Mimicking Your Companion’s Eating Behavior
Do You Mimic Your Meal Partner?
A study was conducted involving women who mimicked bite for bite the eating behavior of their dining acquaintance.
Many studies before have actually shown that when people eat a meal together, the tendency for an individual is to eat about the same amount as the other dining companion.
Now, this study is similar to the previous studies but this time the participants are women who do not know each other previously. Still, they mimic the other person’s eating behavior, including the timing of bites.
What is Behavioral Mimicry?
R.C.J. Hermans, the leader of the research study from Radboud University Nijmegen in the Netherlands, said that they were doing this study to find out the underlying mechanism of the participants’ behavior, which they specifically called behavioral mimicry.
Hermans and his group conducted a study on 70 pairs of women while they were eating together and took note of their bites — 4,000 in all. Afterward, they analyzed the data to determine if there was really mimicking. The experts’ definition of behavioral mimicry is unwittingly imitating another person’s behavior.
In the case of this study, the observers had to count and be sure that a person’s bite is followed by the other person’s bite within 5 seconds. The mimicry is true for both parties and it was more pronounced when the meal was just starting.
Explanations Regarding This Behavior
Although the researchers did not check if the mimicking was deliberate or not, Hermans believe that the behavioral mimicry was an unconscious action as previous researches show. Also, previous studies indicate that people aren’t really aware that their food intake is affected by social influences.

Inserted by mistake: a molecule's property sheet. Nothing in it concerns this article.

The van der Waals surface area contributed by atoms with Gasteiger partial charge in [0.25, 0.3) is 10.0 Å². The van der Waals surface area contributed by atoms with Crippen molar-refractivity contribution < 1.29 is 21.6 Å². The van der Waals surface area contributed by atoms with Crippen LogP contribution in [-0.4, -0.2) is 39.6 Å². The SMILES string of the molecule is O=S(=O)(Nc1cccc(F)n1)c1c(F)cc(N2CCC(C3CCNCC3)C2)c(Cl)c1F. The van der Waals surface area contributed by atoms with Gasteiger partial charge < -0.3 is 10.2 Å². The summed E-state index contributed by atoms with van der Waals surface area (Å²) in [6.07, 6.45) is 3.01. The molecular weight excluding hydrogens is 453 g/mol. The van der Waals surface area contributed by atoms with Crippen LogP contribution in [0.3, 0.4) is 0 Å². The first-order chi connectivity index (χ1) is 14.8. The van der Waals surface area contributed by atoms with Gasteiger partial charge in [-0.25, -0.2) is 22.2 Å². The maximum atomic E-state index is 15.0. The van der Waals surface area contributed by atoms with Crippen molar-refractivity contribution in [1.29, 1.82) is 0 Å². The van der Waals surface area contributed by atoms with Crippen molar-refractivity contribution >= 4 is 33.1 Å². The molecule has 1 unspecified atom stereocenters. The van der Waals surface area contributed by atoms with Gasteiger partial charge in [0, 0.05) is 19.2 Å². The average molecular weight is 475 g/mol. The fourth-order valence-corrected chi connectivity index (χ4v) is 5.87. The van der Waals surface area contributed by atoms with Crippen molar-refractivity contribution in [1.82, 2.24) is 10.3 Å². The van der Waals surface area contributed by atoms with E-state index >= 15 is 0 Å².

Another observation is that the women were looking at the way the other women were eating to keep a similar pattern. It’s their way of connecting socially with someone who they only met for the first time.
This view might explain the decline of mimicry as they progressed with their meal. It could be that they have already felt socially connected to each other.
The professor of Psychology and Neuroscience at Duke University, Dr. Rick Hoyle, said that this new study is necessary to build upon the findings of old research.
The fact that the women who were eating together do not know each other is a key to interpreting the results. According to old research, mimicry also occurs to address the need of people to affiliate. The findings of this new research support this idea. So, there’s significantly more mimicry during the first 10 minutes of interaction.
Perhaps another angle of this study is to find out if the mimicry pattern is still the same when the meal is shared between friends.
For or Against Weight Loss
Now, what does this have to do with weight loss? Should you choose the person you eat with based on how much or how little he or she eats?
I don’t think you should do that. Eating with someone is a part of our social life and we should not change the positive aspects of it.
If you are trying to lose some pounds, it would help if you keep yourself aware of mimicry. What this might mean to you is before you eat a dessert or any food, ask yourself first if that is what you really want or if you just want it because other people want it.
You should know that mimicry is common and non-conscious, that is why you tend to mimic other people at meal times, especially if you are eating mindlessly. Therefore, the key to avoid this trap of mimicry is to eat mindfully. Focus on the food and what you feel when you eat it.
Now, you can use this mimicry to your advantage. If you know that your companion is eating little, and you want to lose weight, then by all means yield to the behavioral mimicry.
Photo credits: “Couple eating lunch” by Bill Branson (Photographer). Licensed under Public Domain via Commons